The first aspect you should figure out is what the application’s current architecture looks like. Assuming you managed to successfully decouple your application into domain-driven microservices, this is when we start employing Amazon ECS. We have a few Docker containers which make up the application. Some of them are more latency-prone, so let’s focus on them for a while. As this is a Distributed System, we need be sure that whenever there’s a bandwidth peak or one of our microservices goes down, Amazon ECS will automatically react to maintain application health and reliability (without delays).
- We should put the Application Load Balancer in front. This part of our architecture will work out of the box to distribute traffic evenly. The only thing we need to think about is routing. The most common type of routing is path-based – it forwards traffic to the proper microservice based on the received API path. You can find more about AWS ALB listeners (responsible for routing) here.
- The Application Load Balancer routes traffic to the target groups – in our case, it’s an Auto Scaling group (group of EC2 resources that container agents reside on). The Auto Scaling group will be able to address our bandwidth peaks challenge by scaling up and down, as needed.
- At this point, the infrastructure is built and we’re ready to design the Amazon ECS service. We create a task definition using the URL of our Docker container. The glue between the Application Load Balancer and the task definition is the service. Each service is associated with a target group. This simplifies the flow below.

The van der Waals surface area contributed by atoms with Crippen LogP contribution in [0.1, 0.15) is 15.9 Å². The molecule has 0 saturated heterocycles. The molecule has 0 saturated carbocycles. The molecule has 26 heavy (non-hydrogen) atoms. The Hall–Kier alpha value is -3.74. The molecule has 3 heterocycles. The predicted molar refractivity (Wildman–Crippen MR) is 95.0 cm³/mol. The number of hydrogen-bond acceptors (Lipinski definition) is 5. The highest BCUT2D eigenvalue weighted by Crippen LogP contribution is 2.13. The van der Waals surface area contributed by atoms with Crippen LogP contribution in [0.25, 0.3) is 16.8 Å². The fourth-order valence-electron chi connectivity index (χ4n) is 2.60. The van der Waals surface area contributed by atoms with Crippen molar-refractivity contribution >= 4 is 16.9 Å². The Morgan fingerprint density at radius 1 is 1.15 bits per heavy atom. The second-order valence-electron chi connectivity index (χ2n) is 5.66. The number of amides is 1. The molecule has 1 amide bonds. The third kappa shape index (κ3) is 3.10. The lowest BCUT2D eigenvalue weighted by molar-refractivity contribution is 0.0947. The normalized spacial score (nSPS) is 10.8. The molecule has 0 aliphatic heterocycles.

- Our architecture solves the cascade failures challenge in two ways. Firstly, Amazon ECS checks if the tasks are up and running; if not, it replaces a failed task with a new instance to meet the desired amount of tasks within the service. Secondly, on the infrastructure level, target groups health checks are conducted on the provided microservice path.
- Whenever a new version of task definition appears, task definition’s version is upgraded, all running tasks are collapsed, and new instances are deployed based on the latest version. This is a rolling update type of deployment. Another type of deployment that the ECS task offers is blue/green.
To summarise, Amazon ECS enables you to quickly run, maintain, and scale our microservices architecture. Most of the challenges of microservices architecture adoption are solved by ECS orchestration. With Amazon ECS, you can easily build your microservices workloads at a low cost (in terms of both CAPEX and OPEX). Amazon ECS also provides flexibility when it comes to the infrastructure; depending on the type of workload, it is possible to choose between serverless Fargate or EC2.